Oil subsidies. Farm subsidies. Small business loans. Tax breaks for certain things and not others. The government picks winners and losers constantly. And no program has ever been put into effect that didn't exclude people, or that people missed out on.
But this one? This one lights people up. Why? It has nothing to do with accountability or responsibility. As I said, people seek and get relief from they government in myriad ways. But this? Why such an emotional reaction?
One of the reasons is political. The two major parties show a stark difference in education levels, and I believe there is a lot of simmering resentment there.
Another is the feeling that someone is getting something that (a) you're not and (b) they don't "deserve."
The United States likes to think it is a classless society, but that's not entirely true. No, we don't have a strict caste system, or even a less-blatant-but-still-very-real structure like in the UK. We do have the availability of upward mobility. But as it's been drummed into our heads all of our lives, this is done by getting a good education. So, now we want to give these educated elites a windfall?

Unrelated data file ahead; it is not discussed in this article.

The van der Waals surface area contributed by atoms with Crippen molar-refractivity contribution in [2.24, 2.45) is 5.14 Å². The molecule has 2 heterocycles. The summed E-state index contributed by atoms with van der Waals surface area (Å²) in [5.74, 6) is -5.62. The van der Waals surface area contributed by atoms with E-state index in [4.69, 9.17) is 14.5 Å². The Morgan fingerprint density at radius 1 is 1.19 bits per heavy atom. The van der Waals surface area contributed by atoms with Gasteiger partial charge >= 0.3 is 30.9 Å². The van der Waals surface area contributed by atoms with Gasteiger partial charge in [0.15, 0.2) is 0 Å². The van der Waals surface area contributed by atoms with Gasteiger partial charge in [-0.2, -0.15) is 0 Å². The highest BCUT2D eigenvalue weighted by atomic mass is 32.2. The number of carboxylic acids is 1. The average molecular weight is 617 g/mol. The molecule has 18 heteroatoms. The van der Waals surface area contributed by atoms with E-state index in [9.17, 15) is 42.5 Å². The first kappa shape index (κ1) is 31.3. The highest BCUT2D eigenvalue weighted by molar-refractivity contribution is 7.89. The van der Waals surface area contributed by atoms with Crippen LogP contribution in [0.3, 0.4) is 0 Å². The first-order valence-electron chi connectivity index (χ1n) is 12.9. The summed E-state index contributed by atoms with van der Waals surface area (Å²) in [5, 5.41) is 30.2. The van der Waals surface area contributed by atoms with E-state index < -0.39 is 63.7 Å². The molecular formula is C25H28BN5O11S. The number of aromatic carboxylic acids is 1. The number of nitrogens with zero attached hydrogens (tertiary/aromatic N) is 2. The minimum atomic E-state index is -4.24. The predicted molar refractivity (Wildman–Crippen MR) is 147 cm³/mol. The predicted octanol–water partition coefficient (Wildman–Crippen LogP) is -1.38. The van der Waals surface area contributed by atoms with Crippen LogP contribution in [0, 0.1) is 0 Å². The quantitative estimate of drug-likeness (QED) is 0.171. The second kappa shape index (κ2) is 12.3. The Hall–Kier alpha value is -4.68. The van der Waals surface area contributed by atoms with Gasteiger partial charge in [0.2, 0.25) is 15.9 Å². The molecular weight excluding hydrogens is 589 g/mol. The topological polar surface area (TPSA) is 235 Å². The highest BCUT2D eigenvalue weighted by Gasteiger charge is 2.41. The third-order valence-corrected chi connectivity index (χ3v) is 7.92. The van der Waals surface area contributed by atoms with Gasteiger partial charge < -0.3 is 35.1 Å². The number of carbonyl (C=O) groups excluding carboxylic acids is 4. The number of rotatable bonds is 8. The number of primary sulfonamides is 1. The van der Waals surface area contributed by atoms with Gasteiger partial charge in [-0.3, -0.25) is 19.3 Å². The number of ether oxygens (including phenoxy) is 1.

When the wealthiest of us got a tax break in 2017, we largely tolerated it because the recipients were abstractions to most of us. But this is very real; something almost any of us could have received--but didn't. The resentment is huge. I think it is unfair, but it is nonetheless real and palpable.
I would have done it differently. I would have given a rebate of some of the interest paid on these loans. The more you've paid, the more you got back. Student loan interest rates were outrageously high for decades. I would have applied that rebate to existing balances and, if paid off, sent a rebate check in cash to the borrower. A rebate. Not "forgiveness." A simple statement from the government saying, "We over-charged you for interest on your student loans, so here's some of that back." Done.